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Philly2Philly Philm Review: Drag Me to Hell


Stars: Alison Lohman and Justin Long

Director: Sam Raimi

Running time: 99 minutes

Drag Me to HellA young innocent plagued by evil. Otherworldly spirits bent on revenge. If it sounds familiar,that’s because director Sam Raimi has returned to the genre that made him a household name.

Raimi’s first film, 1981’s The Evil Dead, brought critical accolades for its mix of originalityand humor when it was released. Flash forward to 2009, and the creative mind behind the hugely-successful Spiderman trilogy has given us Drag me to Hell, a chilling, suspense filled tale about one woman's quest to reverse an evil curse.

Alison Lohman is effective in the role of Christine Brown, a loan officer who denies an extension to an older woman in an effort to impress her boss and garner a promotion. As Christine quickly learns, her actions will have chilling consequences. The elderly woman has placed the curse of the Lamia upon Christine, who's task is to remove the curse and save her soul. Without giving too much of the story away (I have an ethical issue with spoilers), let’s just say Christine has her work cut out for her and is forced to make some tough choices when it comes to her survival.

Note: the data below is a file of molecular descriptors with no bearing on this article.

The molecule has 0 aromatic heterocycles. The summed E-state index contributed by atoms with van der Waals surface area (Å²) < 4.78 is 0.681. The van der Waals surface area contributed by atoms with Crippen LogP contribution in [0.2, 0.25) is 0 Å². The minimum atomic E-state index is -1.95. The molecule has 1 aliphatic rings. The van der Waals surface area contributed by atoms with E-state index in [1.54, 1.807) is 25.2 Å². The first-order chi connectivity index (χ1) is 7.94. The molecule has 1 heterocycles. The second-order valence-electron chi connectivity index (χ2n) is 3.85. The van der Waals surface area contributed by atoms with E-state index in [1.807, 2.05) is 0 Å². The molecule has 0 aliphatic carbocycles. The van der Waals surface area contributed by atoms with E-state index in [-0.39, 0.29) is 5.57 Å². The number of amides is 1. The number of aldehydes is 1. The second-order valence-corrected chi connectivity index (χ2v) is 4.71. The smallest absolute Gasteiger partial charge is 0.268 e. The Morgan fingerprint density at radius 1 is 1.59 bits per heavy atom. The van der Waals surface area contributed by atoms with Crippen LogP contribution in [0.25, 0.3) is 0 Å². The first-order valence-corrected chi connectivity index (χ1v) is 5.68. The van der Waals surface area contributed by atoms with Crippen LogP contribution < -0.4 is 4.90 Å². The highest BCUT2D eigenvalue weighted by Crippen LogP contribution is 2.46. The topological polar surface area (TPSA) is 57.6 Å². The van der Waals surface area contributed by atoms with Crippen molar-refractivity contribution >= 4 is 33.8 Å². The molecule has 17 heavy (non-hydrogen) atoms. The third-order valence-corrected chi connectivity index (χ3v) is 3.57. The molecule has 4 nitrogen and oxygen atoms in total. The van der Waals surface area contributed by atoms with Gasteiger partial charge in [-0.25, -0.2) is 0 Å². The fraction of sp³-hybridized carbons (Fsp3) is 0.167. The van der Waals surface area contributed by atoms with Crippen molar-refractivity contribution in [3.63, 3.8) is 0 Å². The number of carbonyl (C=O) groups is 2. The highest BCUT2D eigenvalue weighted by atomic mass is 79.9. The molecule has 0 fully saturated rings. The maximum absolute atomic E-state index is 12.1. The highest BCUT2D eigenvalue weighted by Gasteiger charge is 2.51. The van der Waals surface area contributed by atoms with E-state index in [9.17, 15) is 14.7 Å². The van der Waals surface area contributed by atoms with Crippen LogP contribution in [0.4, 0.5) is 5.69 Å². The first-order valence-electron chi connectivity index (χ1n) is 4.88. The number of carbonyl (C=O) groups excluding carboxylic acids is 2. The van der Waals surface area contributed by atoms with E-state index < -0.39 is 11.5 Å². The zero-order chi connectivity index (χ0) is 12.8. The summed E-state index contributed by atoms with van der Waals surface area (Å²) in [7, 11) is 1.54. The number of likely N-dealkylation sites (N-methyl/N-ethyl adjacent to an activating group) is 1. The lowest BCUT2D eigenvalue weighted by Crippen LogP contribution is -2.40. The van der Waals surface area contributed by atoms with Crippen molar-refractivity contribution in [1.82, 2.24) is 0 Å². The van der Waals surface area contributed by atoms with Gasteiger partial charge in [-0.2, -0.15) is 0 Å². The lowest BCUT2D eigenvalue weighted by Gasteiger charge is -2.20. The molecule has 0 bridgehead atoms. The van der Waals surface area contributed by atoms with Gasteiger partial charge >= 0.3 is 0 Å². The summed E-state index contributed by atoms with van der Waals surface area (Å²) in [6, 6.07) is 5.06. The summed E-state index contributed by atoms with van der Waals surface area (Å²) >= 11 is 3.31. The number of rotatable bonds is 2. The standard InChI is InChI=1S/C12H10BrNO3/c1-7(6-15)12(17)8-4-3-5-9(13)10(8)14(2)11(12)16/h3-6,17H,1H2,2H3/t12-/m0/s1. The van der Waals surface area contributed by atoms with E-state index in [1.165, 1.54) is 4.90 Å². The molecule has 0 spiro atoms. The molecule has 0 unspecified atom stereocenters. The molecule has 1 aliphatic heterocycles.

Drag Me to Hell is part slapstick, part slimy and just flat-out gross at times-but it is a relentlessly fun film to watch, primarily because it offers a refreshing change of pace in an often predictable genre and isn’t another tired Hollywood remake. Alison Lohman is turning into a terrific actress, and her on-screen versatility is just beginning to emerge. The supporting cast does just that, as it its clearly Lohman’s film-and her battle against evil to either win or lose.

While it is entertaining, the film doesn’t really take us far enough in terms of plot and story arc. While Raimi does overreach a bit with the comedic aspects here, he fails to push the narrative beyond its supernatural elements. I would expect a bit more creativity from this imaginative director, but his gift for the macabre rescues the movie from these flaws.

In an ode to our culture’s current obsession with social media, the film's official website allows visitors to log on and send a "Facebook curse" to someone via Jinx the Cat. Some of the tongue-in-cheek reasons listed for sending the curse include “because you never recycle” and “because you talk during movies.” Clearly, Raimi’s sense of humor is still intact.

Of course, dragging someone to Hell via the world wide web is a lot easier than being whisked away to the depths of Hades while sitting innocently in a dark theater. If Raimi had a choice, something tells me he’d opt for the latter.

Philly2Philly Phinal rating: ** ½ stars out of *****